“What is a Flat Character vs a Round Character?”: A Literary Guide for English Students and Teachers

When we talk about flat characters and round
characters, what we mean is that there is a difference — or some kind of distinction
— between characters who are superficial, predictable, or otherwise not very sophisticated
— we usually call these characters flat — and, on the other hand, round characters:
characters that have a certain kind of depth or complexity. And the question is: What exactly is this
depth? What makes a round character more interesting
or more complex? If we look at a very famous narrative — let’s
take for example the very first Star Wars movie — Episode 4, A New Hope, 1977 — we
can see that Luke Skywalker, for example, is a good character. How do we know that he’s good? He has blue eyes, he has blond hair, he wears
white — we can talk about that when we talk about symbolism ¬— as opposed to Darth
Vader, who is a bad character. How do we know he’s bad? He’s dressed in black, of course. Which is very predictable and very superficial. How do we know that Obi-Wan Kenobi is a good
character? He has white hair and a white beard, he looks
like a religious figure — like a monk, or someone who is pure, etc. What I would like to suggest is that these
characters are flat characters. Not that they’re not interesting. I think it’s a fascinating narrative with
captivating and memorable characters. I’ve watched it many times. But I have to admit that there is not a lot
of depth to these characters — in the sense that they are, for the most part, stable. They are rarely confused, and their behavior
doesn’t confuse us. It’s true that Luke Skywalker — at the
beginning ¬— is reluctant to join the rebellion. But once he does, that’s it. He’s committed to the cause. He never has second thoughts, he’s completely
dependable, he never does anything that is selfish or shocking or controversial or uncharacteristic. He’s entirely good. I think that when we talk about round characters,
we’re ultimately talking about characters who defy the whole idea of moral dichotomies. In other words, round characters cannot be
referred to in terms of good or bad — or good and evil — or right and wrong. So if we take, for example, a more complex
narrative — Wise Blood, a famous American novel by Flannery O’Connor — we can see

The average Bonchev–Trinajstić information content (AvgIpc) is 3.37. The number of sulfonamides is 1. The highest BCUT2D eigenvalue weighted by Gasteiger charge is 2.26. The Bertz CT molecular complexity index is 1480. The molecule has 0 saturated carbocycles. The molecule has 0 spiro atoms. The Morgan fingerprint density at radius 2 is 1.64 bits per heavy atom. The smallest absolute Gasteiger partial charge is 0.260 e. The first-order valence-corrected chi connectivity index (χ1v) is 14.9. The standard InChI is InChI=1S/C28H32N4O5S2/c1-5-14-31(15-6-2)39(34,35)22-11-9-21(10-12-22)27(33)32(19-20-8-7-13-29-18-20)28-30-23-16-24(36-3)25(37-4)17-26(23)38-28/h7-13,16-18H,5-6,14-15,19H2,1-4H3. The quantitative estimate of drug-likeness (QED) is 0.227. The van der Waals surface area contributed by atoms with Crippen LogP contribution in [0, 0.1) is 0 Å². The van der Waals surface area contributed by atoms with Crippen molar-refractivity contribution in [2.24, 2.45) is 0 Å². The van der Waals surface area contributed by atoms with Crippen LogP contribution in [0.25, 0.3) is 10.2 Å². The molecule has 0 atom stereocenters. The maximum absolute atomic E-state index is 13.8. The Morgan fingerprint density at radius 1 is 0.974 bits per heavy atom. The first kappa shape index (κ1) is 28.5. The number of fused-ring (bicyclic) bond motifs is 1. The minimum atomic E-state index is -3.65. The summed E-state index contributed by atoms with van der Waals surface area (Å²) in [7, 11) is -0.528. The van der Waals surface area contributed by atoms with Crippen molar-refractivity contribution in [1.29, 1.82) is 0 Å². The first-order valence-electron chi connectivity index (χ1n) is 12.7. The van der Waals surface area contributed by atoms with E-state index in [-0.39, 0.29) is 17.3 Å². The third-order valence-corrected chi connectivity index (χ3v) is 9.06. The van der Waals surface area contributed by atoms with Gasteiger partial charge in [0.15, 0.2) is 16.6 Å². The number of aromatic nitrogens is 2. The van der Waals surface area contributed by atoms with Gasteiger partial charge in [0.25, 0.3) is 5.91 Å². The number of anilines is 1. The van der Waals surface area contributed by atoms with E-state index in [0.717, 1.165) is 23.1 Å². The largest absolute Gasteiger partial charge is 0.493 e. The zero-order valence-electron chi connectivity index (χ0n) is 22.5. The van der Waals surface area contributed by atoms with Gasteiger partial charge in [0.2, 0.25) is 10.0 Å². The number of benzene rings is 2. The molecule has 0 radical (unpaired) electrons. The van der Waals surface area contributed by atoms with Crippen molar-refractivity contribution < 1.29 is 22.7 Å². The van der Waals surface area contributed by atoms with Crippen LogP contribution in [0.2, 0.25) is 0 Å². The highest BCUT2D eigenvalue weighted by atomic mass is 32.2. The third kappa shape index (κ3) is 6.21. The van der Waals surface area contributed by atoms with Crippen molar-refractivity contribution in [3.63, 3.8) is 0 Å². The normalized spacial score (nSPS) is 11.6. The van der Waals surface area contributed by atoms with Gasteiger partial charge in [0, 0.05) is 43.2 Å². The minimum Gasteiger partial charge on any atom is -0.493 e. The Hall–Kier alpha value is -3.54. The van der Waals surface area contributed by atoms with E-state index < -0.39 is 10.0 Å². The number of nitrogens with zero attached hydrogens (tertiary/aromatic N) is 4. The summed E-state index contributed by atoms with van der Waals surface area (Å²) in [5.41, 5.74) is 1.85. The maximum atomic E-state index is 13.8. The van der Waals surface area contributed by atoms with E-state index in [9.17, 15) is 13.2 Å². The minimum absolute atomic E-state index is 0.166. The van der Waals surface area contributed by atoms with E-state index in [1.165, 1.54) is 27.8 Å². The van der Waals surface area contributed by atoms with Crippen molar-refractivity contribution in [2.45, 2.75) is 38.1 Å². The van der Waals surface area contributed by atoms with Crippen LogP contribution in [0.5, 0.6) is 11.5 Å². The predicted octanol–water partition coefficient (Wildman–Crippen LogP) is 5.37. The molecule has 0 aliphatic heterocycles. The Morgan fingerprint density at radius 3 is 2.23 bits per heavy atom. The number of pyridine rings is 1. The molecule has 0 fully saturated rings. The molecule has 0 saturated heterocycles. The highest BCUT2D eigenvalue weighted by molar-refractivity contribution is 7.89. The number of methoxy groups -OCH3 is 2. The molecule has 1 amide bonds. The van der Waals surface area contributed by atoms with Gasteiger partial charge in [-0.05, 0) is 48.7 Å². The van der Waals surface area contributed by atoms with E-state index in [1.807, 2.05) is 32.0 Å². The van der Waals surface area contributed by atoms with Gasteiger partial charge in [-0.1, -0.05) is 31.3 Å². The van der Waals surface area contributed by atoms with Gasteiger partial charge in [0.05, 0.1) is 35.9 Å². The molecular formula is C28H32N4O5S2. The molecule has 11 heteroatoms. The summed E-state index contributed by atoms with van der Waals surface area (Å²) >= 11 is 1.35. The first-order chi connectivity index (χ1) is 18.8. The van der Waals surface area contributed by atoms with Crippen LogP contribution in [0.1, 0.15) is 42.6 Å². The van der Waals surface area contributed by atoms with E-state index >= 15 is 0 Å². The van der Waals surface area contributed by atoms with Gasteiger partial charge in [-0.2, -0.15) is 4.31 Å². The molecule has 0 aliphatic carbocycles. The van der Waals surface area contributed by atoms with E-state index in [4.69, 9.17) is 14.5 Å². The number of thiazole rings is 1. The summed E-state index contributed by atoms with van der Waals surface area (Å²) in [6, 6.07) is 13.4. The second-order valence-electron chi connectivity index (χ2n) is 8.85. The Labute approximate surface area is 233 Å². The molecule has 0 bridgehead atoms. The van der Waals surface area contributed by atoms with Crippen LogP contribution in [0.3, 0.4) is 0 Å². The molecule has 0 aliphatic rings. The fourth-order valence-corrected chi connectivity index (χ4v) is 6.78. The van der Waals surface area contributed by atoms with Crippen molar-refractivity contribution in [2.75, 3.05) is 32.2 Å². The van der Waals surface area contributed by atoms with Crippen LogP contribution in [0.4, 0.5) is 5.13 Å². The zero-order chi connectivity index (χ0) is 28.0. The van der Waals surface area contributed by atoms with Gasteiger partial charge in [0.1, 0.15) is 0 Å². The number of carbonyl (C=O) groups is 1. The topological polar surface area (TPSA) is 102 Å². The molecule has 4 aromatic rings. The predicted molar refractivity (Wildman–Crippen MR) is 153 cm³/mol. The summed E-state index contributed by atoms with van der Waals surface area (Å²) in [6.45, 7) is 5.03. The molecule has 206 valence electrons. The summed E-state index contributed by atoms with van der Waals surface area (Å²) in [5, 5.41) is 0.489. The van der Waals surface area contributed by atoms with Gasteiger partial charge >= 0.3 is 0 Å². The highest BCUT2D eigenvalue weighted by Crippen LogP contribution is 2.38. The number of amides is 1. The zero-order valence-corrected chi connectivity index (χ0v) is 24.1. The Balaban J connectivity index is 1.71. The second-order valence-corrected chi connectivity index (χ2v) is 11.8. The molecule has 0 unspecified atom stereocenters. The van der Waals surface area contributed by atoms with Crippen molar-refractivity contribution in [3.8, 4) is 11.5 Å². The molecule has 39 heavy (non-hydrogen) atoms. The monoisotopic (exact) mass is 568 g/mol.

a set of characters that are much more complicated than the superficial distinction between ¬— or
division into — good and bad. The main character, Hazel Motes, is a young
man who is an anti-preacher: he is against religion, he hates God, he hates Jesus, and
he starts — or he founds — his own church: the Church Without Christ. Paradoxically, he is completely devoted to
the Church Without Christ; he has a lot of faith in the Church Without Christ; he’s
an absolute believer in the truth of Church Without Christ — which means that he’s
a very honest, very sincere, very serious person. When he’s confronted by frauds — people
who pretend to be representing God but are actually in the religion business to make
money — he kills one of them. In that sense, he plays the role of an angry
biblical prophet — Elijah, for example. He’s violent, he’s self-tortured, toward
the end the novel he blinds himself — and at the very end he’s willing to make the
ultimate sacrifice and die — for the sake of truth, for the sake of showing people that
they are being deceived by fake preachers and false prophets. We could say that he really becomes a Christ
figure. And it’s very strange, because he’s not
a very sympathetic character. He’s not a lovable character. He’s not Luke Skywalker. He’s controlled by rage, he’s a killer,
he rejects the people who follow him — his own disciples — and he ends up dead. But that’s a round character. Naturally, some characters in this novel are
flat. These are all the greedy people who pretend
to be righteous while cheating everybody in sight. For example, the landlady, Mrs. Flood, a sweet
old lonely woman who, I think, is a horrible person and not so sweet at all. She’s gluttonous and avaricious, and she
doesn’t change throughout the novel, even if she claims she does. It’s interesting that we are often trained
to look for depth when we examine literary characters, and sometimes it’s hard for
us to accept the fact that certain characters remain flat in spite of our tendency to think
about them in terms of growth, transformation, epiphany, and so on. I think that the point is that good fiction
often presents a curious interplay of flat characters and round characters, and it’s
not always easy to tell which is which.

4 Replies to ““What is a Flat Character vs a Round Character?”: A Literary Guide for English Students and Teachers”

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